Gratuities – New Zealand Hunting Trips
Gratuities for lodge and field staff are not included in Argentina duck hunt package cost since tipping, in general, is discretionary. Because clients have repeatedly asked that we provide general guidelines the following is suggested. Generally 10-20% land package cost is appropriate. Your host will accept gratuities when settling your account prior to departure, and will dispense among the staff accordingly.
New Zealand Fly Fishing
New Zealand trout fishing is the stuff from which dream are made. Our South Island outfitter-affiliate delivers extraordinary guided fly fishing for large, wild Brown Trout in crystal clear mountain streams in various locations, all of them great. Trout average 5 pounds but each season some double-digit trout are caught. Abiding strictly to catch-and-release principles, experienced guides intimately familiar with the local rivers, share their knowledge of all aspects of fly fishing with all anglers, from complete beginners to seasoned veterans. Traveling by vehicle, or helicopter, ensures an exciting day in beautiful remote scenery, and every opportunity to outwit the smart New Zealand Brown Trout. Present a selected nymph or dry fly…wait…there he is!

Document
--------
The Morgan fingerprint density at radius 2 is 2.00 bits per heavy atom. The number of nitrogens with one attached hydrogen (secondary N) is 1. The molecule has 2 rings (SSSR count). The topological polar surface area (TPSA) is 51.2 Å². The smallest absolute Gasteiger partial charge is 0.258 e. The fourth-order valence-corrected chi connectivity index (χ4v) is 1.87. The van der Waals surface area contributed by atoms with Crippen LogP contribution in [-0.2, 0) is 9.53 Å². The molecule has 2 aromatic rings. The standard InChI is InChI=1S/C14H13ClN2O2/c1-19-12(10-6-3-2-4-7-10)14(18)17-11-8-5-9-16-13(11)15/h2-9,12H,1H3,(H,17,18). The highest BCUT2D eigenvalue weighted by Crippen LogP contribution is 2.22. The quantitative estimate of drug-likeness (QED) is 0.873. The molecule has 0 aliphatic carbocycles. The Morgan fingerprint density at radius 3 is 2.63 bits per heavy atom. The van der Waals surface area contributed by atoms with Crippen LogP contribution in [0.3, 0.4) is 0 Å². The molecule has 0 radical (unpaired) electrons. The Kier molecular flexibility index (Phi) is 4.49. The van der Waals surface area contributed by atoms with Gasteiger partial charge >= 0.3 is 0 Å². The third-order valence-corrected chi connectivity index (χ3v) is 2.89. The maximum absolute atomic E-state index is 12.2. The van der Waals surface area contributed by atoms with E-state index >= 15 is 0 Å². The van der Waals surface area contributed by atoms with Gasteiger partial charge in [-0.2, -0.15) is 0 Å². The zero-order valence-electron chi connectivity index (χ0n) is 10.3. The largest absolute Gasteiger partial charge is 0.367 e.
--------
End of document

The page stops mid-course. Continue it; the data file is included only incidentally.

Species – New Zealand Duck Hunting
New Zealand waterfowl hunting offers some unique species. These include the native Paradise Shelduck, commonly called a parrie, Pacific Black Duck, or Grey duck, New Zealand Shoveler, and the Black Swan which has introduced itself from Australia 1500 miles to the west.
The grey duck favours secluded areas in contrast to the introduced mallard which is happy to live around humans. Originally the primary target of duck hunters, the grey duck now comprises only 20% of the New Zealand duck population of 6 million birds.
New Zealand Shovelers are the least abundant of hunted ducks, but possibly the most attractive. They are certainly the most difficult to locate. They frequent coastal lakes but move a lot making them rather unpredictable.